After months of searching for Skylar Neese, investigators collected enough evidence to start zeroing in on Shelia and Rachel, which prompted Rachel’s nervous breakdown. After that, she agreed to cooperate with the authorities in exchange for a plea deal. Rachel revealed that the two girls lured Skylar out of her parents’ house, drove her to the nearby woods, and stabbed her to death. The prosecution relied heavily on the evidence on social media, Twitter and Instagram among others, to prove that the murder was planned and then covered up deliberately by the two girls. Rachel ended up being sentenced to thirty years in prison while Shelia was sentenced to life in prison.
The next case is also tragic, if not all that uncommon. Every once in a while, we hear about Instagram influencers doing deadly stunts in their quest for the perfect photo to get them the most likes and shares, and every so often, these stunts end badly. But in this case, it’s not just one person but an entire party that was put in deadly peril in the name of showing off on Instagram.
Ekaterina Didenko was a Russian influencer with more than a million followers. Instagrammers are known for flaunting opulence and wealth, real or pretend, and this was especially true of Ekaterina. So when she turned 29, she decided the birthday party must be epic for the occasion—epic enough to impress her many followers. And what better way to do that than to post photos of the birthday girl and her guests jumping into a pool of picturesque steaming water? To achieve that effect, dry ice was dumped into the pool before the partygoers jumped in. It didn’t occur to anyone that dry ice was in fact frozen carbon monoxide, which is highly toxic when inhaled and can be fatal.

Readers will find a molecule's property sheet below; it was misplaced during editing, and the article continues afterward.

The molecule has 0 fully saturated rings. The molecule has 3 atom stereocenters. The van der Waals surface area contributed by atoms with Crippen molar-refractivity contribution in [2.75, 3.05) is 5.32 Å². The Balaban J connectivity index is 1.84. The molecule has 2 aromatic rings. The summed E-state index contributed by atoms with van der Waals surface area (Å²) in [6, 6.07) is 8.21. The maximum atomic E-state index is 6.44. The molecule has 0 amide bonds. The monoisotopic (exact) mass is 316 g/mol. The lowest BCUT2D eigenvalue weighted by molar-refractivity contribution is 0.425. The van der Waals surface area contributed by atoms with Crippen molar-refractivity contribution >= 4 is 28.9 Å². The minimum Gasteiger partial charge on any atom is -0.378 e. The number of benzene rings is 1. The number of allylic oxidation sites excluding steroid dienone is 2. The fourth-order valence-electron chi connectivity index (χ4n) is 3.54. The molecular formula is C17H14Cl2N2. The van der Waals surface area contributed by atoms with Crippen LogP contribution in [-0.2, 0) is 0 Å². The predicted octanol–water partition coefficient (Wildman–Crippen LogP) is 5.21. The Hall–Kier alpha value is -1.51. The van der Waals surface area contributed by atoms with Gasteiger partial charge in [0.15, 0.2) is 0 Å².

As a result, partygoers wound up in the hospital with carbon monoxide poisoning and chemical burns, and three people, including Ekaterina’s husband, lost their lives—all in the name of a pretty party picture. Some might be tempted to gloat about lessons learned, but in circumstances like this, with three young people dying on what was supposed to be a happy occasion, it just seems unbearably harsh.
To wrap this up on a (somewhat) lighter note, here’s a case that might seem like poetic justice. We often hear wild tales of entitled, spoiled influencers who think that rules don’t apply to them—and, in this case, that neither does the law. But this time, it goes above and beyond.
In 2016, French Canadians Melina and Isabelle took a lavish cruise paid for by a ‘friend’ and patron, which they meticulously documented on their social media. But the escapade of racy selfies and party pictures from the world’s most glamorous locales came to an abrupt end when the pair was arrested… for trying to smuggle $21 million dollars’ worth of cocaine into Australia. In one of their suitcases.
The brazenness of it would be admirable if it wasn’t so utterly ridiculous. According to the young women’s testimony, they were told by their patron to post as much to social media as they could, to serve as a decoy for the smuggling operation—because apparently, being Instagram-famous is a get-out-of-customs-free card. Well, it turned out not to be so. The girls, nicknamed Cocaine Cuties by the media, served jail sentences in Australia before being deported back home. From a different perspective, maybe all the followers they gained made it worthwhile after all.